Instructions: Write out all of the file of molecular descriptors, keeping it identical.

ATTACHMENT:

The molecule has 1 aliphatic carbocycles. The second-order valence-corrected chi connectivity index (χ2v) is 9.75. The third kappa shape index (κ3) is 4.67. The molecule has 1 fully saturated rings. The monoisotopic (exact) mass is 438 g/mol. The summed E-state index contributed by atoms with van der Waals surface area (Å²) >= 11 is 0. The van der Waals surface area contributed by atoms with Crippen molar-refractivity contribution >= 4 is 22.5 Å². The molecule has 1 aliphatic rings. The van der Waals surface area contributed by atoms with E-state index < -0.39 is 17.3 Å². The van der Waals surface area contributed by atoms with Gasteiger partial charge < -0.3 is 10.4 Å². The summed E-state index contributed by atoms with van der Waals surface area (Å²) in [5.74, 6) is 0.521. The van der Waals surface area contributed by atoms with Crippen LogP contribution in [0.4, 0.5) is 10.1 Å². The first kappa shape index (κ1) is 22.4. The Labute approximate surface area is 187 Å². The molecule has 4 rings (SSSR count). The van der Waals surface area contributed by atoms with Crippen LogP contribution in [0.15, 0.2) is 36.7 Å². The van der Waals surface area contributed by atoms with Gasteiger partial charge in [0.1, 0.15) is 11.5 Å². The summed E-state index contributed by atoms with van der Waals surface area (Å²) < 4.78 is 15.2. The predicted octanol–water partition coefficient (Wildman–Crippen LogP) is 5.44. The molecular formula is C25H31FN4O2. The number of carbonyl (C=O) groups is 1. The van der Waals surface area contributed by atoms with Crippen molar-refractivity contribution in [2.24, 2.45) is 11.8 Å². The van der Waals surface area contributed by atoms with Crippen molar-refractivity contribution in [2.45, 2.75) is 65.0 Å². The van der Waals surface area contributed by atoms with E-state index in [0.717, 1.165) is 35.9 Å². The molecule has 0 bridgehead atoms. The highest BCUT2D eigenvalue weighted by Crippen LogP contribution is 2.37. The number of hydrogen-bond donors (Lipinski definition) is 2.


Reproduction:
The molecule has 1 aliphatic carbocycles. The second-order valence-corrected chi connectivity index (χ2v) is 9.75. The third kappa shape index (κ3) is 4.67. The molecule has 1 fully saturated rings. The monoisotopic (exact) mass is 438 g/mol. The summed E-state index contributed by atoms with van der Waals surface area (Å²) >= 11 is 0. The van der Waals surface area contributed by atoms with Crippen molar-refractivity contribution >= 4 is 22.5 Å². The molecule has 1 aliphatic rings. The van der Waals surface area contributed by atoms with E-state index < -0.39 is 17.3 Å². The van der Waals surface area contributed by atoms with Gasteiger partial charge < -0.3 is 10.4 Å². The summed E-state index contributed by atoms with van der Waals surface area (Å²) in [5.74, 6) is 0.521. The van der Waals surface area contributed by atoms with Crippen LogP contribution in [0.4, 0.5) is 10.1 Å². The first kappa shape index (κ1) is 22.4. The Labute approximate surface area is 187 Å². The molecule has 4 rings (SSSR count). The van der Waals surface area contributed by atoms with Crippen LogP contribution in [0.15, 0.2) is 36.7 Å². The van der Waals surface area contributed by atoms with Gasteiger partial charge in [0.1, 0.15) is 11.5 Å². The summed E-state index contributed by atoms with van der Waals surface area (Å²) < 4.78 is 15.2. The predicted octanol–water partition coefficient (Wildman–Crippen LogP) is 5.44. The molecular formula is C25H31FN4O2. The number of carbonyl (C=O) groups is 1. The van der Waals surface area contributed by atoms with Crippen molar-refractivity contribution in [2.24, 2.45) is 11.8 Å². The van der Waals surface area contributed by atoms with Crippen molar-refractivity contribution in [2.45, 2.75) is 65.0 Å². The van der Waals surface area contributed by atoms with E-state index in [0.717, 1.165) is 35.9 Å². The molecule has 0 bridgehead atoms. The highest BCUT2D eigenvalue weighted by Crippen LogP contribution is 2.37. The number of hydrogen-bond donors (Lipinski definition) is 2.